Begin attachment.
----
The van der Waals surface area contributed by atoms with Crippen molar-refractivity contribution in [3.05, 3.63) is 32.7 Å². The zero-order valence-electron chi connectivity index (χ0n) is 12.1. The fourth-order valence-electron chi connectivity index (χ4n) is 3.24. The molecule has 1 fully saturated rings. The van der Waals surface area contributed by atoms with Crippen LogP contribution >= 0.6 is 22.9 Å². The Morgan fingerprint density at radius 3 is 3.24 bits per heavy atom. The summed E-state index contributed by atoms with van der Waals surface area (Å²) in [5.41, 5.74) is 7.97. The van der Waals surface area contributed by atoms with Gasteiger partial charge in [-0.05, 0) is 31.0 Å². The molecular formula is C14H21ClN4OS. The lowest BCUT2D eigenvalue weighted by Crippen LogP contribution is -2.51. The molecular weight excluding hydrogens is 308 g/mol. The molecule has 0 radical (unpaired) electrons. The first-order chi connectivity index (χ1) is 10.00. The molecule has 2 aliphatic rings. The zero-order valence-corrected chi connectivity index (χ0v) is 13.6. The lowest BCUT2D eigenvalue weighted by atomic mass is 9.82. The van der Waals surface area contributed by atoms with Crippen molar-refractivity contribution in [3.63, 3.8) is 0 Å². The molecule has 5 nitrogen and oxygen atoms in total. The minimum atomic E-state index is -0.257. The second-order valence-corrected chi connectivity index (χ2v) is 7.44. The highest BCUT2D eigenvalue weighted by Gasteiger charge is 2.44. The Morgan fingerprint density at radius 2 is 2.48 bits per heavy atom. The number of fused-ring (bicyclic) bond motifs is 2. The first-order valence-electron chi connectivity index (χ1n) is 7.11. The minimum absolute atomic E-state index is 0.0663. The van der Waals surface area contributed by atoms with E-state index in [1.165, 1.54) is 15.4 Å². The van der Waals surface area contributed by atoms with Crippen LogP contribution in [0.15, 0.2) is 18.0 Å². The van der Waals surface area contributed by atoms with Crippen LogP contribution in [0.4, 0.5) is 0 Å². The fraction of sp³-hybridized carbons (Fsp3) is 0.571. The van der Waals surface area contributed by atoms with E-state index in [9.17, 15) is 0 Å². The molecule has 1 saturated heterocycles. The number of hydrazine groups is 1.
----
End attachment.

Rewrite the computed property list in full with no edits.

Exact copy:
The van der Waals surface area contributed by atoms with Crippen molar-refractivity contribution in [3.05, 3.63) is 32.7 Å². The zero-order valence-electron chi connectivity index (χ0n) is 12.1. The fourth-order valence-electron chi connectivity index (χ4n) is 3.24. The molecule has 1 fully saturated rings. The van der Waals surface area contributed by atoms with Crippen LogP contribution >= 0.6 is 22.9 Å². The Morgan fingerprint density at radius 3 is 3.24 bits per heavy atom. The summed E-state index contributed by atoms with van der Waals surface area (Å²) in [5.41, 5.74) is 7.97. The van der Waals surface area contributed by atoms with Gasteiger partial charge in [-0.05, 0) is 31.0 Å². The molecular formula is C14H21ClN4OS. The lowest BCUT2D eigenvalue weighted by Crippen LogP contribution is -2.51. The molecular weight excluding hydrogens is 308 g/mol. The molecule has 0 radical (unpaired) electrons. The first-order chi connectivity index (χ1) is 10.00. The molecule has 2 aliphatic rings. The zero-order valence-corrected chi connectivity index (χ0v) is 13.6. The lowest BCUT2D eigenvalue weighted by atomic mass is 9.82. The van der Waals surface area contributed by atoms with Crippen molar-refractivity contribution in [3.63, 3.8) is 0 Å². The molecule has 5 nitrogen and oxygen atoms in total. The minimum atomic E-state index is -0.257. The second-order valence-corrected chi connectivity index (χ2v) is 7.44. The highest BCUT2D eigenvalue weighted by Gasteiger charge is 2.44. The Morgan fingerprint density at radius 2 is 2.48 bits per heavy atom. The number of fused-ring (bicyclic) bond motifs is 2. The first-order valence-electron chi connectivity index (χ1n) is 7.11. The minimum absolute atomic E-state index is 0.0663. The van der Waals surface area contributed by atoms with E-state index in [1.165, 1.54) is 15.4 Å². The van der Waals surface area contributed by atoms with Crippen LogP contribution in [0.15, 0.2) is 18.0 Å². The van der Waals surface area contributed by atoms with Crippen LogP contribution in [0.4, 0.5) is 0 Å². The fraction of sp³-hybridized carbons (Fsp3) is 0.571. The van der Waals surface area contributed by atoms with E-state index in [9.17, 15) is 0 Å². The molecule has 1 saturated heterocycles. The number of hydrazine groups is 1.